10 Cool Things You Need to Know About Port Angeles History

Port Angeles HarborPort Angeles is a small seaside town in the Pacific Northwest that is known for its whale watching, a nearly endless list of outdoor adventures for visitors and locals to enjoy year-round and its proximity to the nearby Olympic National Park. While hiking and exploring may be the sole focus for many visitors, it’s hard to spend any time here without picking up on a bit of Port Angeles history.

You may expect Port Angeles history to begin with Spanish explorers and indigenous peoples, but you may not have anticipated its connection to Hollywood movies, Arctic drilling rigs, Hall of Fame football players and influential poets. Here at the George Washington Inn, our emphasis, of course, is on the impact our first president had on the region and the nation. However, more than one U.S. president has played a key role in the development of Port Angeles history. Abraham Lincoln and Franklin D. Roosevelt join George Washington in leaving lasting marks on the region. Read on to find out 10 of the coolest things that make Port Angeles history a subject worth exploring…

1. What’s in a Name? 

The name Port Angeles dates back all the way to 1791. Spanish explorer Francisco de Eliza traveled here on an expedition from southern California. He named the harbor Puerto de Nuestra Señora de los Ángeles (Port of Our Lady of the Angels).

2. Famous Footballer: John Elway

Port Angeles is the birthplace of football Hall of Famer John Elway. At the time, Elway’s father Jack was the head football coach at Port Angeles High School.

3. The Strait and Narrow

The international boundary between Canada and the United States runs down the center of the Strait of Juan de Fuca. The strait was named in 1787 by the maritime fur trader Charles William Barkley for Greek navigator Juan de Fuca. Port Angeles history is largely shaped around the Strait. You can even hop on a ferry from Port Angeles to cross the Strait and disembark in Victoria, British Columbia.

4. Second National City

Port Angeles history features a startling distinction: It is the only other city officially platted by the federal government (in addition to Washington, D.C.). In 1890, the U.S. Board of Trade named Port Angeles the “Second National City.” President Abraham Lincoln designated 3,520 acres at Port Angeles a federal reserve. The street plan by the U.S. Army Corps of Engineers still exists today!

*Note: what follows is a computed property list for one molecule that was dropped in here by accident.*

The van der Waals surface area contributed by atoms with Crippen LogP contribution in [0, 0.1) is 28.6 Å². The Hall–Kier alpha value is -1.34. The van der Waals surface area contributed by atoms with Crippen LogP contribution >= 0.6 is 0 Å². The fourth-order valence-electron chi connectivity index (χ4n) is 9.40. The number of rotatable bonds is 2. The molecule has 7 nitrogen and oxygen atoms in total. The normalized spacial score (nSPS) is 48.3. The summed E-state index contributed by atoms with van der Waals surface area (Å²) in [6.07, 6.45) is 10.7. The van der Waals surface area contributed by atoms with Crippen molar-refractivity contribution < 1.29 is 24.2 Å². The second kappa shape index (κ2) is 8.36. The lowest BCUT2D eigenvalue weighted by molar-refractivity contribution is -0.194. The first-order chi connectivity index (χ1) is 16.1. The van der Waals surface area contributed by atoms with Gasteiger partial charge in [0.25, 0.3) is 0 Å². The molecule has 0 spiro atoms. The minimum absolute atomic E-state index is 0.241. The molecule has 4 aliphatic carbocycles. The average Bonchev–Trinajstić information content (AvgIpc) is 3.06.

5. In Deep Water: The Ediz Hook

Port Angeles features a long and narrow natural sand spit named Ediz Hook that projects northeasterly nearly 3 miles into the Strait. The resulting large, natural deep-water harbor provides anchorage for large ocean-going ships such as tankers and cruise ships. In fact, Shell’s Polar Pioneer drilling rig spent several weeks in Port Angeles at the end of 2015.

6. Overshadowed, but in a Good Way

The temperate climate of Port Angeles is courtesy of the Olympic Mountains’ rain shadow. Winter lows rarely drop below 25F and summer highs rarely rise above 80F. Port Angeles history has also been largely shaped by the logging industry supported by the region’s natural landscapes.

7. Olympic National Park

Port Angeles is the home of Olympic National Park. The Park was established by President Franklin D. Roosevelt in 1938, and remains a huge draw to the region.

8. Ready for its Closeup: Hollywood Connections

Port Angeles history intermingles with Hollywood history. The Strait of Juan de Fuca north of Port Angeles was used for filming several scenes in the 1990 film, “The Hunt for Red October.” Plus, Olympic Game Farm played a key role in early Disney nature films.

9. Poetically Peaceful

Poet Raymond Carver is buried in Port Angeles. He passed away on August 2, 1988, and his final resting place is in the Ocean View Cemetery.

10. Mount Vernon on a Bluff

Port Angeles is home to a replica of Mount Vernon, the home of the state’s namesake, George Washington. The George Washington Inn sits on a bluff along the shores of the Strait of Juan de Fuca. Our estate spans 10 acres and encompasses panoramic views of the Pacific Ocean, the Olympic Mountain, and our lavender farm! The George Washington Inn was recently featured in a Seattle Times story, which highlights the Inn’s features as well as some of the special events we hold throughout the year. Come, see for yourself the indelible legacy George Washington left on our region and our country. Book a suite fit for a president! We look forward to seeing you.